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"Virginia Woolf In/On Translation"

Virginia Woolf Miscellany. No. 54 (Fall 1999).
"I opened the box and thought 'this is what a garden in South America must look like."' So begins a letter from Virginia Woolf to the Argentinian writer, Victoria Ocampo1 , upon receiving a box of beautiful purple butterflies. She continues, Here we are grey and damp and very English;…
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“Holding Her Pen Like a Broom’: Virginia Woolf’s Anxieties about Working Class Women”

Etudes Brittaniques Contemporains (Automne 1999), 5-18.
"Everything sounds in its own way. Slllt," writes James Joyce in Ulysses. The same might be said of Virginia Woolf whose style embodies not only the sound of things—for example, a gramophone’s "un-dis," a machine’s "tick tick," a cow’s coughing, a plane’s "zoom" cutting words in two (BA) —but also…
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“In Memoriam, East & West: Dadie Rylands & Xiao Qian”

Virginia Woolf Miscellany (Spring 1999), 2.

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“Oral History Across the Disciplines: Roundtable Discussion”

Oral History Association Newsletter, (Fall 1998), 3-12

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“A Writing Couple: Shared Ideology in Virginia Woolf’s Three Guineas and Leonard Woolf’s Quack, Quack!”

Peace, Politics and Women around Bloomsbury, ed. Wayne Chapman, New York: Pace UP (1998) 125-143.

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“The China Letters: Vanessa Bell, Julian Bell and Ling Shuhua”

South Carolina Review (spring 1997) 122-131.

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“Third Wave Feminism: the Joining of University and Community Women”

Spring 1996 Center for the Study of Women Newsletter, CUNY Graduate Center (Spring 1996).

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“Feminism as a Tiger: Interviewing Shanghai Women Writers”

Center for the Study of Women Newsletter, CUNY Graduate Center (Fall 1995).

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“Response to Gerald Graff”

College English (October 1995): 731-733.

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Virginia Woolf and the East (Monograph)

London: Cecil Woolf Publishers (1995).
Virginia Woolf stands upon a bridge that connects not only the private and public worlds of women, but also the developing aesthetics of writers of different countries. This expansive view of Woolf is not popular today (1995) as Bloombury-bashing critics charge that the principle upon which modernism fashioned itself is…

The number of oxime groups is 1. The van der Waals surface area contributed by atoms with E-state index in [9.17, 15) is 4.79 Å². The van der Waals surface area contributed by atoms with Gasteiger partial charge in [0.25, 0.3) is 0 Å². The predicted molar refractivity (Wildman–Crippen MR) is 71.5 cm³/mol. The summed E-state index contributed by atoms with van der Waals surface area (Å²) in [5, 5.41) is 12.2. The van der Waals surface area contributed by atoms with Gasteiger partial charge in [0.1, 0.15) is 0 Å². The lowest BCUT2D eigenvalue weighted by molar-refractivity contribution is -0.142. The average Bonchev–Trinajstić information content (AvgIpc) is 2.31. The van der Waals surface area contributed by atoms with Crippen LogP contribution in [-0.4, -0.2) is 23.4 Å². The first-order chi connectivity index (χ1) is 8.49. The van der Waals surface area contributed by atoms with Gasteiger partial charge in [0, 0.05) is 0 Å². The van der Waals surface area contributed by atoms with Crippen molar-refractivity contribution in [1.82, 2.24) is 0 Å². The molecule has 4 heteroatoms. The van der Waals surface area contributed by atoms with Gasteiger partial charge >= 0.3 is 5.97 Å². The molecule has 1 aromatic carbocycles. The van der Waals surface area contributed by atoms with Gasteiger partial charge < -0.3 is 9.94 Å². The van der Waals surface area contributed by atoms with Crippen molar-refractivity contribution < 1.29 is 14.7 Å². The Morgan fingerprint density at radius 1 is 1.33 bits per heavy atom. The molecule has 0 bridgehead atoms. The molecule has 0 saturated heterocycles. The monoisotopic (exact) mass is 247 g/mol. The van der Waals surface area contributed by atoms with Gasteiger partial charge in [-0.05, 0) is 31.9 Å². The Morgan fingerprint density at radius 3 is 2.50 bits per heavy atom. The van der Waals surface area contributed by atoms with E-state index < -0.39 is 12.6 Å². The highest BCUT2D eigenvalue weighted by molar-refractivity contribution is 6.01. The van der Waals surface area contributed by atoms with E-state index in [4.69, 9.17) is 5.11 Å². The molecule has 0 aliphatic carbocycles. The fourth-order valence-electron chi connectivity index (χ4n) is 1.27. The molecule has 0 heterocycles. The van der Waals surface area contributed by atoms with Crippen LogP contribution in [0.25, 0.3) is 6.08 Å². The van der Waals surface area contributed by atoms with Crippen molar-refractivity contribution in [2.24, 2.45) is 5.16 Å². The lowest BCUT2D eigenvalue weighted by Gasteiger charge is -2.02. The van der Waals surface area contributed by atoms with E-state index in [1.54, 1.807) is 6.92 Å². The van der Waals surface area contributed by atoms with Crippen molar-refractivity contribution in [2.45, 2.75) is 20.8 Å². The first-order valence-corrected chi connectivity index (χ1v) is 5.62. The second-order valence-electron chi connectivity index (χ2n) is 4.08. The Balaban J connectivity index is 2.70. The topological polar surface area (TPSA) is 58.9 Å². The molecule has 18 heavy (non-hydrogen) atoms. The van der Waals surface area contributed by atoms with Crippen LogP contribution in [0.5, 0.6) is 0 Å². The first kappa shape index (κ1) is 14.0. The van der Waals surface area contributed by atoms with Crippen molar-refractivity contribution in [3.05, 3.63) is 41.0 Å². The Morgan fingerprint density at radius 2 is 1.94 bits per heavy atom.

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“The Collective Voice of Women”

Center for the Study of Women Newsletter, CUNY Graduate Center (Spring 1995).

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“After Winning a Room of Your Own: Women’s Studies in the Academy”

Center for the Study of Women Newsletter, CUNY Graduate Center (Fall 1994).

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"Issues in World Literature" (1994)

Introduction, to accompany The Harper Collins World Reader, written with Sarah Bird Wright (1994), 9-18.
Introduction: This collection of essays by specialists in world literature teaches us to care about theory as part of the teaching of literature. The essaysist tell us that, in reading widely across cultures, the work-a-day vocabulary of the humanities or literature class need to be reviewed, reconsidered, and redefined: worlds…
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“James Dickey’s Puella in Flight”

South Carolina Review (Spring 1994) 2:62, 61-71

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“Symposium on Basic Writing, Conflict and Struggle, and the legacy of Mina Shaughnessy”

College English, 53:4 (December 1993), 44-47.

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“Issues in World Literature: Introduction for Students, Introduction for Instructors”

Issues in World Literature, New York: HarperCollins, December (1993).
(Co-author Sarah Bird Wright)
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“The Vanishing Site of Mina Shaughnessy’s Errors and Expectations”

Journal of Basic Writing (Fall 1993).
Journal of Basic Writing, Fall 1993.
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"Silence as a Ritual of Truth in Jane Austen, Charlotte Bronte and Virginia Woolf"

(1993)

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“Reading and Writing About World Literature”

HarperCollins World Reader, ed. M.A. Caws and Christopher Prendergast, New York: HarpercCollins, 1993
(Co-author with Sarah Bird Wright & ed. M.A. Caws and Christopher Prendergast)
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“Virginia Woolf and Music”

Virginia Woolf Miscellany (Spring 1992) 4-5.

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“The Reading of Rhythm in Virginia Woolf”

Virginia Woolf Miscellanies: Proceedings. New York: Pace University Press (1992).

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“The Facts and Fugue of War: From Three Guineas to Between the Acts”

Virginia Woolf and War: The Fiction, the Myth, the Reality, ed. Mark Hussey, New York: Syracuse UP (1991), 225-246
(ed. Mark Hussey)
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“City College’s Family Narrative Collection”

Resource (1989) 4-8